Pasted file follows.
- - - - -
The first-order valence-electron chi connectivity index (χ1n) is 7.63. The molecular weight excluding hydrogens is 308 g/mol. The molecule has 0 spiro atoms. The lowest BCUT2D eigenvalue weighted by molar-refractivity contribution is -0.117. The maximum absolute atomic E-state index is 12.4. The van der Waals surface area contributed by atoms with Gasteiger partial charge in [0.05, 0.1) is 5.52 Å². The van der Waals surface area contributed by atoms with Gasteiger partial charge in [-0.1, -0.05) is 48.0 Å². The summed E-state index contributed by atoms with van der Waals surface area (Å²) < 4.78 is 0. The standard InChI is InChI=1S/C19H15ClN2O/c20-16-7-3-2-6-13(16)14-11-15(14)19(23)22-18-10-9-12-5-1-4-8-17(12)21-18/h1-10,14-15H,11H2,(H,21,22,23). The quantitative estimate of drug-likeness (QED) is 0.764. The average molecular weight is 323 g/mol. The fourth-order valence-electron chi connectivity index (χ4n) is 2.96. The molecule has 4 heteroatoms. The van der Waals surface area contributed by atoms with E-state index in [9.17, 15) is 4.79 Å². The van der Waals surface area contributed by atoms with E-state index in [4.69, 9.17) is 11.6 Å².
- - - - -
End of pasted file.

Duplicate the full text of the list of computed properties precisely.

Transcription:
The first-order valence-electron chi connectivity index (χ1n) is 7.63. The molecular weight excluding hydrogens is 308 g/mol. The molecule has 0 spiro atoms. The lowest BCUT2D eigenvalue weighted by molar-refractivity contribution is -0.117. The maximum absolute atomic E-state index is 12.4. The van der Waals surface area contributed by atoms with Gasteiger partial charge in [0.05, 0.1) is 5.52 Å². The van der Waals surface area contributed by atoms with Gasteiger partial charge in [-0.1, -0.05) is 48.0 Å². The summed E-state index contributed by atoms with van der Waals surface area (Å²) < 4.78 is 0. The standard InChI is InChI=1S/C19H15ClN2O/c20-16-7-3-2-6-13(16)14-11-15(14)19(23)22-18-10-9-12-5-1-4-8-17(12)21-18/h1-10,14-15H,11H2,(H,21,22,23). The quantitative estimate of drug-likeness (QED) is 0.764. The average molecular weight is 323 g/mol. The fourth-order valence-electron chi connectivity index (χ4n) is 2.96. The molecule has 4 heteroatoms. The van der Waals surface area contributed by atoms with E-state index in [9.17, 15) is 4.79 Å². The van der Waals surface area contributed by atoms with E-state index in [4.69, 9.17) is 11.6 Å².